I have a baucher...it works wonderfully for my sensitive TB mare who cannot stand any movement in her mouth. I started her in an eggbutt and then tried a loose ring when we started more dressage...loose ring drove her NUTS (and they were the exact same mouthpiece to keep things consistent). She just can't stand the movement. The baucher is great for her because the bit is always held in one spot.
    I have one who cant' stand the Baucher for the identical reason - he can't adjust the bit in his mouth, so he gets to worrying at it and then becomes more resistant by the minute. He's MUCH happier in a plain fat snaffle that he can move around a bit. It's all about the individual horse.
    Homesick Angels Farm
    breeders of quality Irish Draught Sporthorses
    standing Manu Forti's Touch Down RID
    www.IrishHuntersandJumpers.com



  12. #12
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    May. 12, 2008
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    My mare uses a baucher...after much convincing from my trainer. I used a D-ring snaffle and she would pull down in shows, mostly in cross country, but it helped in dressage as well, since she had a bit of a habit of leaning on me in the dressage ring.

    My understanding is the baucher has just a bit more lift than a snaffle. I was warned not to use it all the time or she would get used to it and might start running through it. I use it at shows only and the snaffle at home.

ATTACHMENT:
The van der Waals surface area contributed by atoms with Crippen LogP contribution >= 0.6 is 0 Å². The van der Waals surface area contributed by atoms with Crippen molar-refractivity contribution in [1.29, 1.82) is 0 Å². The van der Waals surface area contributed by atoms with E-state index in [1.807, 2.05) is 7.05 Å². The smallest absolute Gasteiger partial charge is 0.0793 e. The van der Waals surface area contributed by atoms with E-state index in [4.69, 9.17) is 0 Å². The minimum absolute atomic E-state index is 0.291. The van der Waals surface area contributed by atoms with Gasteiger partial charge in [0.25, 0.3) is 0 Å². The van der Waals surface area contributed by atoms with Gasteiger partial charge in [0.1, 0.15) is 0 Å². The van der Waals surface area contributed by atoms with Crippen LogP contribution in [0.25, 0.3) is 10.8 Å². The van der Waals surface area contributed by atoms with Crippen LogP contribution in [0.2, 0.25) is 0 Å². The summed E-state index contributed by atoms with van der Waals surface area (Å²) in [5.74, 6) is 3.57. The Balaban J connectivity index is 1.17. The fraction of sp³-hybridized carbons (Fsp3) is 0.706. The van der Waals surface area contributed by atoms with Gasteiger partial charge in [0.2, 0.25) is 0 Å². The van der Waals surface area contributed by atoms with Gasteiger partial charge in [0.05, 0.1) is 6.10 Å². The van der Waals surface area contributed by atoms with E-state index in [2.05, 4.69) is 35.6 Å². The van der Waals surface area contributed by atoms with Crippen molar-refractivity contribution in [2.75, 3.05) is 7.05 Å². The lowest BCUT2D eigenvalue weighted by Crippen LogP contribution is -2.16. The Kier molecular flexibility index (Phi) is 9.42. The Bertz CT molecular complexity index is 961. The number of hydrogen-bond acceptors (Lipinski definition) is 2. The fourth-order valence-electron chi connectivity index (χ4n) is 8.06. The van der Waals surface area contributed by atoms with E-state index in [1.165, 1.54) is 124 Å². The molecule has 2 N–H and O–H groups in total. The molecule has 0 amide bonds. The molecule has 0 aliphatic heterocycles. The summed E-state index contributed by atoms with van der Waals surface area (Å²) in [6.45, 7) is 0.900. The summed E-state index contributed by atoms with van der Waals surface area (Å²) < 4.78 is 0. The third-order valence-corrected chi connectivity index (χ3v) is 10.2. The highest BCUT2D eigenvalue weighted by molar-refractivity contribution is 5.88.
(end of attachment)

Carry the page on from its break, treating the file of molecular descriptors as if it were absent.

13. #13
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    Nov. 13, 2007
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    Default

    I ride my mare in a JP Baucher. The mouthpiece is thinner and curved, which my mare really likes. She has a small mouth, so I cannot use anything too thick. She also very much dislikes a french link, and I could never keep a consistent contact with a loose ring.

    I also like is as a bit to start youngsters in. They don't seem to lean as much on the baucher as a D, and there is nothing to catch on stuff if the horse gets loose like there would be with a full cheek. And the arms help a bit with the whole steering concept.



  14. #14
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    it's not the edge of the earth, but you can see it from here
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    Default

    HB--where did you get yours?

    I got my original from England, looking to get a 2nd so I don't have to keep swapping it to the double when I want to use the double.

    No poll pressure. It's physically impossible. Just hangs in the mouth a certain way that some horses really appreciate.
    InnisFailte Pinto Sporthorses & Coloured Cobs
    ~~~~~~~~~~~~~~~~~~~~~~~~~~~~

    Bits are like cats, what's one more? (Petstorejunkie)



  15. #15